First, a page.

Archive - Apr 28, 2011
We began the Great Real Estate Adventure-Dilemma (GREAD) back in February.
For me, our new home would be the sixth place I’ve occupied in the past seven years. African herdsman move less often than I do.
Like all naïvely optimistic would-be homeowners, we were sure that we would find several great places to choose from.
Every so often I become obsessed with the idea of getting a puppy.
This wouldn’t be so bad, except that my fantasies of dog ownership rarely factor in the true rigor of that sort of project. You see, I grew up with no pets, on the fifth floor of a 100-year-old apartment building in New York City (read: no elevator).
MIDDLEBURY — The improved 2011 version of the Middlebury Union High School boys’ tennis team moved to 2-0 on Monday, when the Tigers defeated visiting U-32, 4-0, in a rain-shortened match.
A year ago, a Tiger team with only eight players often had to forfeit either a singles or a doubles match against each opponent finished 3-11. This year, Coach Franz Kollas’s team doubled in size to 16 and has healthy competition up and down the ladder for spots.
MIDDLEBURY — Sen. Claire Ayer, D-Weybridge, received a lot of feedback on Tuesday in wake of the Senate’s passage, by a 21-9 vote, of a bill that lays the foundation for a single-payer health care system in Vermont.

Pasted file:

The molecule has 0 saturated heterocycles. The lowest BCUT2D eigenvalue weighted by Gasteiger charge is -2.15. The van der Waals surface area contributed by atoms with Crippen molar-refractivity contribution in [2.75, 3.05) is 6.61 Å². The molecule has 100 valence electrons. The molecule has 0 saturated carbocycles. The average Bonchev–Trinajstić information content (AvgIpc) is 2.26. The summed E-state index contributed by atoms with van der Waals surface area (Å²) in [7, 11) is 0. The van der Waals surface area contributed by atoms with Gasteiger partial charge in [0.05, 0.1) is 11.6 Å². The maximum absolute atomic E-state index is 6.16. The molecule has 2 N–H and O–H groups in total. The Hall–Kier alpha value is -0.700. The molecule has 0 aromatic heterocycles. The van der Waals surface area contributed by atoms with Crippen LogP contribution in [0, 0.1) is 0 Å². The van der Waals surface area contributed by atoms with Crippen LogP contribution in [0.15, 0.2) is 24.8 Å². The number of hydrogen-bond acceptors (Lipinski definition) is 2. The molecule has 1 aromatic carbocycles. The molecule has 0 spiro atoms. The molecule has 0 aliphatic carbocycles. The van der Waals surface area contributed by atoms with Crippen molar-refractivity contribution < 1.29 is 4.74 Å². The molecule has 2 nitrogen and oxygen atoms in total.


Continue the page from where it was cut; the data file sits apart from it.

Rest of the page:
But perhaps none of the feedback touched her as much as a message she got from the parents of her new grandchild, who turned two years old this week.
MIDDLEBURY — When Jennifer Wagner auditioned for a role in “The King and I” with the Middlebury Community Players, she never expected to find that the musical about a British woman in 19th century Siam had local historical connections.
But a chance trip to Manchester earlier in April brought the play, which on Thursday begins a two-week run at Town Hall Theater, a little closer to home. In Manchester, she stumbled upon the tombstones of Shoreham natives Asa and Lucia Hemenway, who served as missionaries to Siam (now Thailand) between 1839 and 1850.
ADDISON COUNTY / BRANDON — As thousands of people pitch in to clear trash off of Vermont roadsides on Saturday, May 7, they will be observing a Green Up Day tradition established by Gov. Deane Davis in 1970.
After members of each community package litter into Green Up bags for pick-up along newly clean roadsides, towns across the county will observe the 31st annual spring-cleaning event with cookouts, community dinners and raffles.
VERGENNES — Vergennes aldermen on Tuesday took another step toward a new police station, and heard for the first time a suggestion on how to pay for it without raising taxes.
Aldermen unanimously voted to ask City Manager Mel Hawley to study building a new station on city-owned land off Green Street, and they heard Hawley cite the Tower Fund as a way to pay for it.